Monday, 10 September 2007

Government backs more faith schools

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The government has again reiterated its commitment to increasing the number of state-funded faith schools, releasing a joint statement with representatives from Christian, Jewish, Muslim, Sikh and Hindu groups.

The British Humanist Association's Education Officer, Andrew Copson has condemned the statement, saying ‘To expand state-funded faith schools is to increase discrimination in school admissions against pupils and their parents and to increase employment discrimination against teachers. It means more pupils will be segregated by religion and ethnicity and denied the right to a fully balanced education or to school with children from different backgrounds and learn with and from them.'

Worryingly the schools secretary Ed Balls, speaking at the launch of the statement in London, pointed out that faith organisations had "a long and noble tradition" in education, from medieval times, through the Reformation, to the present day. Now, I'm no expert on faith schools circa 1500-1700, but I can't imagine they spent the Reformation promoting the "interaction between different faiths and communities" that the government so hopes to gain from its faith schools agenda.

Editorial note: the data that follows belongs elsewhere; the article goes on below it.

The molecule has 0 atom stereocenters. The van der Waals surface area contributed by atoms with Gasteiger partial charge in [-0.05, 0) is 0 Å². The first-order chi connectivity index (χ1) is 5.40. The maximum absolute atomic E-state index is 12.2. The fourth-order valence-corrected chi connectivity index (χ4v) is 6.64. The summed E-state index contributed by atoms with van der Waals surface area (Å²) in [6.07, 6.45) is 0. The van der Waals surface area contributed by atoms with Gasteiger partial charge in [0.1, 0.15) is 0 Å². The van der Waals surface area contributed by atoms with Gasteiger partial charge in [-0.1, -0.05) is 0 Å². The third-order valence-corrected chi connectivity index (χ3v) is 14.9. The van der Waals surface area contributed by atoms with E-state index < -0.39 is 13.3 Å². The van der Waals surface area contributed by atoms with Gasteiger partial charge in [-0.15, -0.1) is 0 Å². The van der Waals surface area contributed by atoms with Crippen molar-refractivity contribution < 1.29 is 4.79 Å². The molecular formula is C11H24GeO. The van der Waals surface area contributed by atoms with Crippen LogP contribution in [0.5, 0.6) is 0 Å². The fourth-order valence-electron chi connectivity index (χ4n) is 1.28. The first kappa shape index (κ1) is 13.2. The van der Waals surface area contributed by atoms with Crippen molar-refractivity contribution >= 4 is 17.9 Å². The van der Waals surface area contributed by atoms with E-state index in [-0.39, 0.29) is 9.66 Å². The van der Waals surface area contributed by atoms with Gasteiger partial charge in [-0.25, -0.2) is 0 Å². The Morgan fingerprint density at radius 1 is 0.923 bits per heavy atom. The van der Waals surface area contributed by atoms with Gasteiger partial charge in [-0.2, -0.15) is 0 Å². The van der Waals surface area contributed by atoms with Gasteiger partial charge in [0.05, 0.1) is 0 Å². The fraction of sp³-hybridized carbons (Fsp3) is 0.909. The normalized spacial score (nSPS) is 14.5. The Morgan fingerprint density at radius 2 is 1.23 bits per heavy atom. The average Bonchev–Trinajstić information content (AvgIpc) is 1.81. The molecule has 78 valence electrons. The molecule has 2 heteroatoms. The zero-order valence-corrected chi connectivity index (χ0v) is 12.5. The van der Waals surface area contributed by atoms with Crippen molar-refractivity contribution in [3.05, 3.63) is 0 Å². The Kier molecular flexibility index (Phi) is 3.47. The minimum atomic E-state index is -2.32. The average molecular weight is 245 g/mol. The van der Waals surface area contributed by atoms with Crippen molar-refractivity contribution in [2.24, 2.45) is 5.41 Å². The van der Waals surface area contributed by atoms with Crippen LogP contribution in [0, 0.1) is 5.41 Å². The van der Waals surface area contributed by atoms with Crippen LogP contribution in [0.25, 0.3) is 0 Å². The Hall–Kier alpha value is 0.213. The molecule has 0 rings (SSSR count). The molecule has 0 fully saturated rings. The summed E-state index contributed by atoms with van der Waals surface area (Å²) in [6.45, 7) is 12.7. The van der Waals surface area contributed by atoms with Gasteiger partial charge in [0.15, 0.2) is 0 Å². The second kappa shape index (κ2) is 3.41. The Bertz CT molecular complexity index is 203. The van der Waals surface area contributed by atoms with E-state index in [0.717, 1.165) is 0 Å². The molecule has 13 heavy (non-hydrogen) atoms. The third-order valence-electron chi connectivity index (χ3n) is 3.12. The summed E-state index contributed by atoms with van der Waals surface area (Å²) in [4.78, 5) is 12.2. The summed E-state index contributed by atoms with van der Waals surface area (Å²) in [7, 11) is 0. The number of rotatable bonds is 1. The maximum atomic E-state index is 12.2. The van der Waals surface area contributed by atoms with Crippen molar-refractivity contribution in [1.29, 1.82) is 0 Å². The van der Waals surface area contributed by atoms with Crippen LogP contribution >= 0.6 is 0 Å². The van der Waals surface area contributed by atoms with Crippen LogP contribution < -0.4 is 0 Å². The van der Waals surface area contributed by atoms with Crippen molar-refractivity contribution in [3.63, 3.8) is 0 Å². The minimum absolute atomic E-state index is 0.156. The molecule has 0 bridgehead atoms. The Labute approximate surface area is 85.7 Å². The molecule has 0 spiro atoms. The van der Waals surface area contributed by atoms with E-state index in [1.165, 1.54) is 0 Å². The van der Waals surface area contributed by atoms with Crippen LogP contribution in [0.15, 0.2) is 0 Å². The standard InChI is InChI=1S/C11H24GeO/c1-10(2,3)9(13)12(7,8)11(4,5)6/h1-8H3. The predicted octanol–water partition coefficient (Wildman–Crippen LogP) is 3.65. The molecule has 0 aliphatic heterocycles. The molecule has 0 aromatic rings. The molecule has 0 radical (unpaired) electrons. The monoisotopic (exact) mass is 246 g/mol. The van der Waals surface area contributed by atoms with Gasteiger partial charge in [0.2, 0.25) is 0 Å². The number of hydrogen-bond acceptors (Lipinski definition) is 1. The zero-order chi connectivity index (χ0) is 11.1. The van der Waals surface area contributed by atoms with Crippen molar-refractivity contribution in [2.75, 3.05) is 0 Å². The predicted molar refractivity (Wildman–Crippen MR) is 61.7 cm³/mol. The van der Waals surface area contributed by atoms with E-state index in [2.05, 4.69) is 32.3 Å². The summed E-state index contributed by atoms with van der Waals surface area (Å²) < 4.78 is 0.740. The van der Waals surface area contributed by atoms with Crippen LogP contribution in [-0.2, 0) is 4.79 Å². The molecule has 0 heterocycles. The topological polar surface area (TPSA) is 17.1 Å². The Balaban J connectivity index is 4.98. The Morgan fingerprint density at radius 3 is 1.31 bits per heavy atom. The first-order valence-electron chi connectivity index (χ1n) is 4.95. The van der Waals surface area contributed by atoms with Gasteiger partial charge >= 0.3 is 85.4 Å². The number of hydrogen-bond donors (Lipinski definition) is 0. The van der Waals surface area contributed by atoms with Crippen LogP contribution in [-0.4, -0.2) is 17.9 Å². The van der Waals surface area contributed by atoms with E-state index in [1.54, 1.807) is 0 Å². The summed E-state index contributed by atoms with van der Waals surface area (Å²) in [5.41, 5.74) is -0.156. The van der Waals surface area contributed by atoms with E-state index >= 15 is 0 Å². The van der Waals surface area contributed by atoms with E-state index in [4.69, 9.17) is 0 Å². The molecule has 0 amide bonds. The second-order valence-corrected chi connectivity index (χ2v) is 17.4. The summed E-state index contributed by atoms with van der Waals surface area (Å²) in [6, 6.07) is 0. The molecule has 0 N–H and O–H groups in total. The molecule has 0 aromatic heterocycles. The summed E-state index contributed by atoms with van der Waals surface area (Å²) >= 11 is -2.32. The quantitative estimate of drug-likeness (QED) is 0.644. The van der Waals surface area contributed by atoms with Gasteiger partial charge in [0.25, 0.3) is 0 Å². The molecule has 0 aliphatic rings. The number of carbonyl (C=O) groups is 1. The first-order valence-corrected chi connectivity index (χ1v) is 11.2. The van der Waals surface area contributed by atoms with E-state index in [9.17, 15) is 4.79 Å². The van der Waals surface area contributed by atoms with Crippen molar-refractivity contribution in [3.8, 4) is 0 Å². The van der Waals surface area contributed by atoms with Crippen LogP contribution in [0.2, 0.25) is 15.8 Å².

3 comments:

Anonymous said...

What next? Mormon schools? Reverend Moon schools? You name it.
Hugh Caldwell

LiberalHammer said...

From memory faith schools are a historical legacy, set up in the days before the big state that emerged after 1918. It is demonstrable nonsense to say that they will, in this day and age, promote inter-faith understanding. Only a secular school can do that. If no state faith schools exist then muslim, jewish, etc have no choice but to let their children mingle, play together and find out that the other isn't the demon they've read or heard about.

Cabalamat said...

Wouldn't it be better to call them by a more accurate name? Such as superstition schools or irrationality schools.